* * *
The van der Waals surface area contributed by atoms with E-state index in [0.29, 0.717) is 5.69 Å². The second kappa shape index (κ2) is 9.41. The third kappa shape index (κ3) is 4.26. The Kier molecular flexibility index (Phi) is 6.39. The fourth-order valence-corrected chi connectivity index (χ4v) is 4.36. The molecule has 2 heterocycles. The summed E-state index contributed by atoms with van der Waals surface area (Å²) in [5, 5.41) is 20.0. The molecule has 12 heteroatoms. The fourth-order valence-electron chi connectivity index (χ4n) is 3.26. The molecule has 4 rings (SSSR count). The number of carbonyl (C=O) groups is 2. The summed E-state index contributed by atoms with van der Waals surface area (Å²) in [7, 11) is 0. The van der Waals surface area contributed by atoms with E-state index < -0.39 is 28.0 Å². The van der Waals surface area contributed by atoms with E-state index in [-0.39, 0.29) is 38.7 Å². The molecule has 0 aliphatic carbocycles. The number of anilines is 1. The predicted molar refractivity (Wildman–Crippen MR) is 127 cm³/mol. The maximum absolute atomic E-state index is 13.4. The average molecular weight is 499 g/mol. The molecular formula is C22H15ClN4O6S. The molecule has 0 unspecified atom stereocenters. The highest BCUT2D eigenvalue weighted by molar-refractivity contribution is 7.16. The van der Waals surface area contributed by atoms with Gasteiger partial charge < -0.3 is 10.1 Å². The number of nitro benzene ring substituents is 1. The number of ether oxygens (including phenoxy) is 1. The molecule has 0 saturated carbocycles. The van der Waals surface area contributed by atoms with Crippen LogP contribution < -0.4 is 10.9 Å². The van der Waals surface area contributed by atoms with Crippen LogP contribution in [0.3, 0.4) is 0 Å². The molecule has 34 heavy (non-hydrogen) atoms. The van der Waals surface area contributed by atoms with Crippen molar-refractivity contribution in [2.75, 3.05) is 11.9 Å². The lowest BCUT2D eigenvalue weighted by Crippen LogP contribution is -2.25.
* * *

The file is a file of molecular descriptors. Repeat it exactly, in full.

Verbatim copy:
The van der Waals surface area contributed by atoms with E-state index in [0.29, 0.717) is 5.69 Å². The second kappa shape index (κ2) is 9.41. The third kappa shape index (κ3) is 4.26. The Kier molecular flexibility index (Phi) is 6.39. The fourth-order valence-corrected chi connectivity index (χ4v) is 4.36. The molecule has 2 heterocycles. The summed E-state index contributed by atoms with van der Waals surface area (Å²) in [5, 5.41) is 20.0. The molecule has 12 heteroatoms. The fourth-order valence-electron chi connectivity index (χ4n) is 3.26. The molecule has 4 rings (SSSR count). The number of carbonyl (C=O) groups is 2. The summed E-state index contributed by atoms with van der Waals surface area (Å²) in [7, 11) is 0. The van der Waals surface area contributed by atoms with E-state index < -0.39 is 28.0 Å². The van der Waals surface area contributed by atoms with E-state index in [-0.39, 0.29) is 38.7 Å². The molecule has 0 aliphatic carbocycles. The number of anilines is 1. The predicted molar refractivity (Wildman–Crippen MR) is 127 cm³/mol. The maximum absolute atomic E-state index is 13.4. The average molecular weight is 499 g/mol. The molecular formula is C22H15ClN4O6S. The molecule has 0 unspecified atom stereocenters. The highest BCUT2D eigenvalue weighted by molar-refractivity contribution is 7.16. The van der Waals surface area contributed by atoms with Gasteiger partial charge < -0.3 is 10.1 Å². The number of nitro benzene ring substituents is 1. The number of ether oxygens (including phenoxy) is 1. The molecule has 0 saturated carbocycles. The van der Waals surface area contributed by atoms with Crippen LogP contribution < -0.4 is 10.9 Å². The van der Waals surface area contributed by atoms with Crippen LogP contribution in [0.3, 0.4) is 0 Å². The molecule has 34 heavy (non-hydrogen) atoms. The van der Waals surface area contributed by atoms with Crippen molar-refractivity contribution in [2.75, 3.05) is 11.9 Å². The lowest BCUT2D eigenvalue weighted by Crippen LogP contribution is -2.25.